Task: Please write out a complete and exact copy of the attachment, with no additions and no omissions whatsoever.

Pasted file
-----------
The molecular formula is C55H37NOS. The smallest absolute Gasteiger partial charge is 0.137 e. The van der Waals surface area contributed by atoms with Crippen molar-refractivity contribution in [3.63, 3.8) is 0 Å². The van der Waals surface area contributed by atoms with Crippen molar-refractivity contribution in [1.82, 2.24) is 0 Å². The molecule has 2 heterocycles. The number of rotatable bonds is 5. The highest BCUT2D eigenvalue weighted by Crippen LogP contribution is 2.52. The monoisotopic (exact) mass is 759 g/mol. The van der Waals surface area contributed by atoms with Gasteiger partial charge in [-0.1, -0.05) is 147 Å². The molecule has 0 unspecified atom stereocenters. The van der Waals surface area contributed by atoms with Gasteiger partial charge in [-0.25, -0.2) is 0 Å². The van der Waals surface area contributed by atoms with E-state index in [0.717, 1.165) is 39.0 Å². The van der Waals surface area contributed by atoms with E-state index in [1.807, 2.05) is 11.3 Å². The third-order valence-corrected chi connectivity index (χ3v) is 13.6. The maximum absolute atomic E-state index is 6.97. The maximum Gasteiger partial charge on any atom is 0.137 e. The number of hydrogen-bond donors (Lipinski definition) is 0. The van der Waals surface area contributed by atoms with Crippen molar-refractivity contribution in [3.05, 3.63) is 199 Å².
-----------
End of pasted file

The molecular formula is C55H37NOS. The smallest absolute Gasteiger partial charge is 0.137 e. The van der Waals surface area contributed by atoms with Crippen molar-refractivity contribution in [3.63, 3.8) is 0 Å². The van der Waals surface area contributed by atoms with Crippen molar-refractivity contribution in [1.82, 2.24) is 0 Å². The molecule has 2 heterocycles. The number of rotatable bonds is 5. The highest BCUT2D eigenvalue weighted by Crippen LogP contribution is 2.52. The monoisotopic (exact) mass is 759 g/mol. The van der Waals surface area contributed by atoms with Gasteiger partial charge in [-0.1, -0.05) is 147 Å². The molecule has 0 unspecified atom stereocenters. The van der Waals surface area contributed by atoms with Gasteiger partial charge in [-0.25, -0.2) is 0 Å². The van der Waals surface area contributed by atoms with E-state index in [0.717, 1.165) is 39.0 Å². The van der Waals surface area contributed by atoms with E-state index in [1.807, 2.05) is 11.3 Å². The third-order valence-corrected chi connectivity index (χ3v) is 13.6. The maximum absolute atomic E-state index is 6.97. The maximum Gasteiger partial charge on any atom is 0.137 e. The number of hydrogen-bond donors (Lipinski definition) is 0. The van der Waals surface area contributed by atoms with Crippen molar-refractivity contribution in [3.05, 3.63) is 199 Å².